Over the weekend, Australia and New Zealand commemorated ANZAC day, in remembrance of Australians and New Zealanders who served and died in all wars, conflicts, and peacekeeping operations.
Remembrance services were on 25 April, which is the anniversary of the landing on Gallipoli in 1915.
Restrictions to contain the pandemic meant that, for the first time ever, the services were not open to public attendance. Instead, it was nationally broadcast to enable everyone to watch from their own homes.
We were asked to reflect privately on the contributions of those who were responsible for the traditions of Anzac, and their stories of service and sacrifice.
The rapid and escalating human costs of the virus has seen many political leaders in Australia and around the globe using language reminiscent of war time in relation to the pandemic.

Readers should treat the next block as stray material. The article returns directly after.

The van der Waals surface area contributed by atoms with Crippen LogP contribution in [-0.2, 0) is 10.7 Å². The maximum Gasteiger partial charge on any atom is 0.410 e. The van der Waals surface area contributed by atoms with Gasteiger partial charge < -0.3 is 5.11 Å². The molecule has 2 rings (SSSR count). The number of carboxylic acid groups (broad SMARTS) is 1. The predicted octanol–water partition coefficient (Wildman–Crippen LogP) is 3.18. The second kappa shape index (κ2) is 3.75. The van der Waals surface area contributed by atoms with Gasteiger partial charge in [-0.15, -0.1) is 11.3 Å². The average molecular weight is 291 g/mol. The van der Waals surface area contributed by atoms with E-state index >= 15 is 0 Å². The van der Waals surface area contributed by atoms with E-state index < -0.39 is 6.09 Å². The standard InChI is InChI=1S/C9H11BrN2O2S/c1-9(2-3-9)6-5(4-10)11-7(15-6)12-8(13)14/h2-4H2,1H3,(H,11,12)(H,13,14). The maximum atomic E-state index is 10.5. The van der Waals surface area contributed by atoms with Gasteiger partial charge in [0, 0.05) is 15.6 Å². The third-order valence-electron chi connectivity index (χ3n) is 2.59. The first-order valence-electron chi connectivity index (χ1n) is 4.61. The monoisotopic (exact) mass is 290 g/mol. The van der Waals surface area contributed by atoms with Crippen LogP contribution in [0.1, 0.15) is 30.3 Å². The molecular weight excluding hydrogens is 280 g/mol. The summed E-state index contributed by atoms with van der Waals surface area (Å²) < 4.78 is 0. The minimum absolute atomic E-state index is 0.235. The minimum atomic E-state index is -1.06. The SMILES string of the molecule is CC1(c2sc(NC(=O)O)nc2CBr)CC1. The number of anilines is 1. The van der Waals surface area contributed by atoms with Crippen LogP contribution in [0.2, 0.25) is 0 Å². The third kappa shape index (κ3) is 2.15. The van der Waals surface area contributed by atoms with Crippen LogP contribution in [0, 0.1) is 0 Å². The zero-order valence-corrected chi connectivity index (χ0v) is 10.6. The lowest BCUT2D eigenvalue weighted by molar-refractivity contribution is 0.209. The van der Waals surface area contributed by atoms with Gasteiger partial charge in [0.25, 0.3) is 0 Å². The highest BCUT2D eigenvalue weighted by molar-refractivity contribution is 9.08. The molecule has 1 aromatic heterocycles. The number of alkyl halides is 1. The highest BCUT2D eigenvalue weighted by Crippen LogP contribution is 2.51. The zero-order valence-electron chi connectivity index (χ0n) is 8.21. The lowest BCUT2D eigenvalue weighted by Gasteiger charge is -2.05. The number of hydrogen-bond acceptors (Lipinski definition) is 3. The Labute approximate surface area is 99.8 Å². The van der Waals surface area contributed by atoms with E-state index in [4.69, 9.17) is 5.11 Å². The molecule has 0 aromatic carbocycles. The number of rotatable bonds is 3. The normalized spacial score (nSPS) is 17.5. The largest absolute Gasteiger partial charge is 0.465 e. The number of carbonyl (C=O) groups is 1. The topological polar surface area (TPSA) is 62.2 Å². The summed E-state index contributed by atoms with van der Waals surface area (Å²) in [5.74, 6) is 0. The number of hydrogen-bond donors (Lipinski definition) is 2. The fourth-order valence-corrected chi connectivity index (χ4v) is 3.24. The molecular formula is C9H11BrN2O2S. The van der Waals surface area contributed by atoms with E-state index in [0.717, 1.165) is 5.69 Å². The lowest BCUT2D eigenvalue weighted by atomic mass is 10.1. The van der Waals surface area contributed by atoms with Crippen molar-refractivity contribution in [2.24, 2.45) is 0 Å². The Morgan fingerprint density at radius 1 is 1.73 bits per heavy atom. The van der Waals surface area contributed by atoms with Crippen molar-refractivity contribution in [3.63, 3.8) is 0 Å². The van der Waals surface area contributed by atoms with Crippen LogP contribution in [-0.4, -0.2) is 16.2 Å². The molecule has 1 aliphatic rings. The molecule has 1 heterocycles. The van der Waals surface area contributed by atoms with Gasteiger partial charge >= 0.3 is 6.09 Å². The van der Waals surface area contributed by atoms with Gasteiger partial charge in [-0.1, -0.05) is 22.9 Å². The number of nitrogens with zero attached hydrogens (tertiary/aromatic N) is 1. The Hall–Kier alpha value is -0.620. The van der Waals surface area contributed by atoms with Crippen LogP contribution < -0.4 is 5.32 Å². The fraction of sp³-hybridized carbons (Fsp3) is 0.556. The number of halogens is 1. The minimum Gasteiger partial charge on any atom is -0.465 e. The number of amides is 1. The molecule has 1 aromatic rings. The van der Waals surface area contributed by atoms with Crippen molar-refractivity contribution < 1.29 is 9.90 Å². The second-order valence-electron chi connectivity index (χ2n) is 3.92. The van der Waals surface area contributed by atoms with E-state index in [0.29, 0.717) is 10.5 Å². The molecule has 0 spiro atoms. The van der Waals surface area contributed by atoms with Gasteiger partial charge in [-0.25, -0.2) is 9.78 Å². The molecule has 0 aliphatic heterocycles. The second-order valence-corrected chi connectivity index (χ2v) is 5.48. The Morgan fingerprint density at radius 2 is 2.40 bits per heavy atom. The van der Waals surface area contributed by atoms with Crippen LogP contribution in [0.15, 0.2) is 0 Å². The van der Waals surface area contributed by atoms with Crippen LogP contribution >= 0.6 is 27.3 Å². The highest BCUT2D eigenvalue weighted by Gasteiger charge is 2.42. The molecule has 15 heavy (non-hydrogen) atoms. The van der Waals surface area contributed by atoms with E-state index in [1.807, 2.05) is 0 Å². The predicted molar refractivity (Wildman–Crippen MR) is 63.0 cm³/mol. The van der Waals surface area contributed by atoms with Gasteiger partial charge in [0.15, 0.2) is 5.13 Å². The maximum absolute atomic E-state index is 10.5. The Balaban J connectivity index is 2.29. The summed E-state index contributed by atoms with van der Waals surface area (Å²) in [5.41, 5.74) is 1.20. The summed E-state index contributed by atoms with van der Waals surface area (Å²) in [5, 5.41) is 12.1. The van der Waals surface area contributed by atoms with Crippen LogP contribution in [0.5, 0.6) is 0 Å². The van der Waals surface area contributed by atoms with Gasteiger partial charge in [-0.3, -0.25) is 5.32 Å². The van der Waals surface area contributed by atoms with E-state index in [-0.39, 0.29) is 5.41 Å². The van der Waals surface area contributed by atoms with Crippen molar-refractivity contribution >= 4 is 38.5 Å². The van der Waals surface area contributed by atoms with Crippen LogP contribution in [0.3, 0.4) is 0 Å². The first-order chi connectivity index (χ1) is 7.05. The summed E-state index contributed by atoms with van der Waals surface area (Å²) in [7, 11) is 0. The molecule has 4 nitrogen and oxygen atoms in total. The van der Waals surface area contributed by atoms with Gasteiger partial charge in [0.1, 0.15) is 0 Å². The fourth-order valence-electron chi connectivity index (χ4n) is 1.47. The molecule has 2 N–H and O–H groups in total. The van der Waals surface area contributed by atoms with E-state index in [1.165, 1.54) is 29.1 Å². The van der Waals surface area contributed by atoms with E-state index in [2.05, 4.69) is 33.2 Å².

Very likely, more people than ever paused to reflect.
Similar to what happens in times of war, the pandemic has brought societies and organisations together to deal with the threat to lives and livelihoods, while the mounting economic costs are profound.
All types of organisation, be they public, private or not-for-profit, face a day to day challenge to demonstrate the real value of their services and products. People will always have questions about costs and value for money.
Your perspective on value is what matters. Money is easy to count, but value is about perception, context and long-term importance.
My reflection, is that the past and present value of the people working in the front lines at our hospitals, police and fire departments and the defence forces will always exceed what any of us could ever afford to pay.